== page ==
Like many other nations, Hungarians have always been very proud of their traditional folk dance. Every year, there are folk dance festivals organised all over the country to keep the tradition alive and celebrate those fantastic dance groups who practice the oldest forms of folk dance today. Let us take a look at the most well-known types of Hungarian folk dance.
Hungarian folk dance types can be divided into two major groups: the old style Hungarian dances and the new style Hungarian dances.
Old style Hungarian dances
Karikázó (the maiden’s round dance)
Karikázó is a really special type of folk dance, most popular in the southern and northern regions of the country. It is performed by women only, who form a circle and dance while being accompanied by the singing of folk songs.
In the past, this dance was often combined with children’s games, differentiating it from the chain dances of the Balkans. Karikázó was the main form of dancing in the Middle Ages in Europe. However, more modern pair or couple dances soon took the place of karikázó. Today, one can also see women doing the karikázó on rare, special occasions like national holidays or small town festivals.
Pásztortánc (Herdsmen’s Dances) and botoló (stick dance)
Both pásztortánc and botoló are (and used to be) performed by men. While men danced the pásztortánc, they were accompanied by bagpipes, shawms, fiddles, and drums.
The Botoló (Stick Dance) is a wild hajdú dance of the old times which used to be performed with the help of a stick. However, recreational folk dances are usually not done with a stick.
Legényes and ugrós (Lad’s and Leaping Dances)
The Legényes and the ugrós are men’s solo dances, very typical of the Kalotaszeg region of Transylvania. These types of dances are usually performed by young men, but older men can dance them as well. These are freestyle, solo dances usually performed in front of a band.
These dances are characterized by jumping, running and heel clicking. Until today, the legényes is still one of the most popular dances of the Hungarian peasantry. Sometimes women participate too, in the form of standing in lines on the side and singing verses while the man dances.
New style Hungarian dances
New style dances developed in the 18th and 19th centuries, characterised by Hungarian embroidered costumes and energetic music.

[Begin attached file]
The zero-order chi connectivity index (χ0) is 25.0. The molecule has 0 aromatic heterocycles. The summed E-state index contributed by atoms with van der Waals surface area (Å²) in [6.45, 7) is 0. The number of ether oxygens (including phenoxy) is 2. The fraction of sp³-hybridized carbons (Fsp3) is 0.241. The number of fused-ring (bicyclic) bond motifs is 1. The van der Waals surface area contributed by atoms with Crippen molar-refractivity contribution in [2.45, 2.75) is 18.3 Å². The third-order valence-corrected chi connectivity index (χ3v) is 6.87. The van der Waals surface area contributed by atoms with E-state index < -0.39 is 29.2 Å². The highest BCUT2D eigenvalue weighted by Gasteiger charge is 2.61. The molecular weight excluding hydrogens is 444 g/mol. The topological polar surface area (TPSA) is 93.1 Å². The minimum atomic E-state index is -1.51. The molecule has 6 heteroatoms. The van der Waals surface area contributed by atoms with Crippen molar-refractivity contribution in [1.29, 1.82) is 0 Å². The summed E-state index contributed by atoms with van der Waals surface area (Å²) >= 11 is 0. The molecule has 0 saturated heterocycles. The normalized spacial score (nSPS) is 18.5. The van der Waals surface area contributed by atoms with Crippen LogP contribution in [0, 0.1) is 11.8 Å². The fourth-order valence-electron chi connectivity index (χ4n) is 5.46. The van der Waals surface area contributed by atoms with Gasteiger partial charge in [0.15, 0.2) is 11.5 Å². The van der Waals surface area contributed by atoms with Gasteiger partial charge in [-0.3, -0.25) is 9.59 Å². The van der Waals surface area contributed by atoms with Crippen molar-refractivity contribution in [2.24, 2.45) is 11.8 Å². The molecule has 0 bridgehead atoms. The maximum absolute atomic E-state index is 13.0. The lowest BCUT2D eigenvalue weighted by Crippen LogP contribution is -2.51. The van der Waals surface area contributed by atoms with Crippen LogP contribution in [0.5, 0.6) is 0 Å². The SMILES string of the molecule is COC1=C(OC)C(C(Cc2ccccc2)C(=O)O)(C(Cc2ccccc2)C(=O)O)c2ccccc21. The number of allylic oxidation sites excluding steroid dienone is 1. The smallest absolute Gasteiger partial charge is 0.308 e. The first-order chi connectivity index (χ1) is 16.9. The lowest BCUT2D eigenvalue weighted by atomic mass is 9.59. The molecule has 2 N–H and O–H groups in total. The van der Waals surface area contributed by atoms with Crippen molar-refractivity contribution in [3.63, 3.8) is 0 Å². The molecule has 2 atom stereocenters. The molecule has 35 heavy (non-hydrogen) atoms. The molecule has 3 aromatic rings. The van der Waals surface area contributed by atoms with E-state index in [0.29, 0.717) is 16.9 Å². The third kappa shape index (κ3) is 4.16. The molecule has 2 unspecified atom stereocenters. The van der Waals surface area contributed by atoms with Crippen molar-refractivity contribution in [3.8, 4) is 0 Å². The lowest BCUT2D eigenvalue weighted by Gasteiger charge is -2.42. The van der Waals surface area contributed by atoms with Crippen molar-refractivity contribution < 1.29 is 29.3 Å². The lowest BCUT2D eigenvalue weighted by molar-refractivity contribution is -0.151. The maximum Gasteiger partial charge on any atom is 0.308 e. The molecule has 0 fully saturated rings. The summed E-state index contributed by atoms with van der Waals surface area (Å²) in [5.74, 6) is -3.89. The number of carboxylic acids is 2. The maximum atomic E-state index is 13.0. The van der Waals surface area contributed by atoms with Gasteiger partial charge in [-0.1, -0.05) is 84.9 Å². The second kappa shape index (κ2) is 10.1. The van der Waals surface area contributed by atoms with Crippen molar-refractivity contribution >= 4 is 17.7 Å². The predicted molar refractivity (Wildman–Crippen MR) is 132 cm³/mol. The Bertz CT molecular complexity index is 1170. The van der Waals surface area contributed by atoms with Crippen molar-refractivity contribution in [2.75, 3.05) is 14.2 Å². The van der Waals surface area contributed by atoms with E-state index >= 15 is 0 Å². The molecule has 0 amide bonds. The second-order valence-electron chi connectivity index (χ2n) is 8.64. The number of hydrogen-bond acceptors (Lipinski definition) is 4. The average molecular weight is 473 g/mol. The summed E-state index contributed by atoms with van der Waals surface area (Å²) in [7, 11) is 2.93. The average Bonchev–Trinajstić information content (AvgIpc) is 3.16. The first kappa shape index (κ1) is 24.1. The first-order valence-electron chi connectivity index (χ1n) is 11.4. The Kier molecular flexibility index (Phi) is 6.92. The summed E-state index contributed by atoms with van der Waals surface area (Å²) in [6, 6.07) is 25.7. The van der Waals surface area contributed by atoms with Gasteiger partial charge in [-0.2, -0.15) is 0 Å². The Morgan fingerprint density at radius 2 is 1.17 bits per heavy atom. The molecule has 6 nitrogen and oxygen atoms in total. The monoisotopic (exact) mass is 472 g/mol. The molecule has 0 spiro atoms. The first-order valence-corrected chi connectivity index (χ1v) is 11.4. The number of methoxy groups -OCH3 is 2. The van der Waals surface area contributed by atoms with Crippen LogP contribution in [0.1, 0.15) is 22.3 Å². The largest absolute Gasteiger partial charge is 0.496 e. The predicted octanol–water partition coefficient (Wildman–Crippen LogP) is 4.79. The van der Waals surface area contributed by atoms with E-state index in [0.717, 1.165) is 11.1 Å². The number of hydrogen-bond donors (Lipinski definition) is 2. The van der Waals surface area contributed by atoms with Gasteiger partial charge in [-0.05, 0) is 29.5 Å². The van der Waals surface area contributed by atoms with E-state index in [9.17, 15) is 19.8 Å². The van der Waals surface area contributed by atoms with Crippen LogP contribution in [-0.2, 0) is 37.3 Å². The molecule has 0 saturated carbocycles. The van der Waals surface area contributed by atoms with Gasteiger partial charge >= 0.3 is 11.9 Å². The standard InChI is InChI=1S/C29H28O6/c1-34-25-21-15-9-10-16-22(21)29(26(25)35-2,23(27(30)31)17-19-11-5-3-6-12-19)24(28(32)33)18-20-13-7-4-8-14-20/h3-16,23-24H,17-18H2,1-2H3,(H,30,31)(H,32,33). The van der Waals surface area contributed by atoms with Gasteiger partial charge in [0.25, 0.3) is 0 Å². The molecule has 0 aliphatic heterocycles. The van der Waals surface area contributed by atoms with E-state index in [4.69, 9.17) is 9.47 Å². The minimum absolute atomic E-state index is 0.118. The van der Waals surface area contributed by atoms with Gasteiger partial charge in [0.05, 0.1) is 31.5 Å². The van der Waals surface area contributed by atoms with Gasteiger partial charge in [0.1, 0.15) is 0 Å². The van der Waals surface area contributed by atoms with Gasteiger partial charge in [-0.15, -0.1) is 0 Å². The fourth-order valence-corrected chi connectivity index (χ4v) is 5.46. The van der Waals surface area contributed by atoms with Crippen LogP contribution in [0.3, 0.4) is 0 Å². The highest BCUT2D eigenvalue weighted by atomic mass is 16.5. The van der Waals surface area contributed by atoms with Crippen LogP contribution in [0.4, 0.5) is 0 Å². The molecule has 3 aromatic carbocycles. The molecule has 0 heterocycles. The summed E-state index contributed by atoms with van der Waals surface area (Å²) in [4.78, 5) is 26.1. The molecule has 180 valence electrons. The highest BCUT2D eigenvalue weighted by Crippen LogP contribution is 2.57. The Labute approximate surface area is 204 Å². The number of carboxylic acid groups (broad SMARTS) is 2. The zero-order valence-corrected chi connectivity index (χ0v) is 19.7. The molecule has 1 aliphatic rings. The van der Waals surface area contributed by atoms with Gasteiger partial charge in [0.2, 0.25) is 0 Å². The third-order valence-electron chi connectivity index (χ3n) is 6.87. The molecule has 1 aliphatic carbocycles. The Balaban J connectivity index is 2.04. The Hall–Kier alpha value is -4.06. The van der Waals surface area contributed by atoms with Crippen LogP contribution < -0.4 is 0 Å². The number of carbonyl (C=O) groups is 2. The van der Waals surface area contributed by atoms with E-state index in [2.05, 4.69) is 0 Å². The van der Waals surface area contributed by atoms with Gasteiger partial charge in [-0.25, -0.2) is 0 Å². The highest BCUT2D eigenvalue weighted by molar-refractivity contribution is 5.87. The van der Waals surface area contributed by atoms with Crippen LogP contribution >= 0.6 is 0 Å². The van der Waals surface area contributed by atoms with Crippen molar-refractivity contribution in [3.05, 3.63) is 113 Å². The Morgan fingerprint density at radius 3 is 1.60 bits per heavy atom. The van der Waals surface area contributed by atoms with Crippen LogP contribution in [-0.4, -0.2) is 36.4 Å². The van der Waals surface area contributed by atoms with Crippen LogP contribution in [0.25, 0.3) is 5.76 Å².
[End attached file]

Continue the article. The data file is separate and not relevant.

Verbunk (recruiting dance)
Verbunk is also a solo man’s dance which evolved from the recruitment process of the Austro-Hungarian army. When the Austro-Hungarian armies were established, many tools were used for recruitment purposes, including musical entertainments and jollifications. Trained recruitment professionals visited the smallest towns in the country, entertaining the local (often peasant) crowd, dancing and drinking, marketing how amazing army life is. A lot of young men were lured into a lifelong army contract this way.
The dance itself is often improvised. The verbunk is different from the ugrós-legényes in its musical accompaniment. Ugrós-legényes has a much faster tempo, it is more “old-school”, while the verbunk has a really even rhythm (every measure of the 4/4 beat is accented).
The csárdás dance can be traced back to the Renaissance period. Its music is very similar to that of the verbunk. Traditionally there are two types: the slow csárdás (which has an even rhythmic pattern) and the quick csárdás (which has an esztam (oom-pah) beat).
Csárdás has many variations. It is a couple dance, always danced in pairs. It is also improvised. The tempo of the csárdás starts slowly, and then has a gradually accelerating tempo.
Featured image: Budapesti Főváros Bartók Táncegyüttes/Facebook.com/bartokdance
Source: Wikipedia, www.socalfolkdance.com
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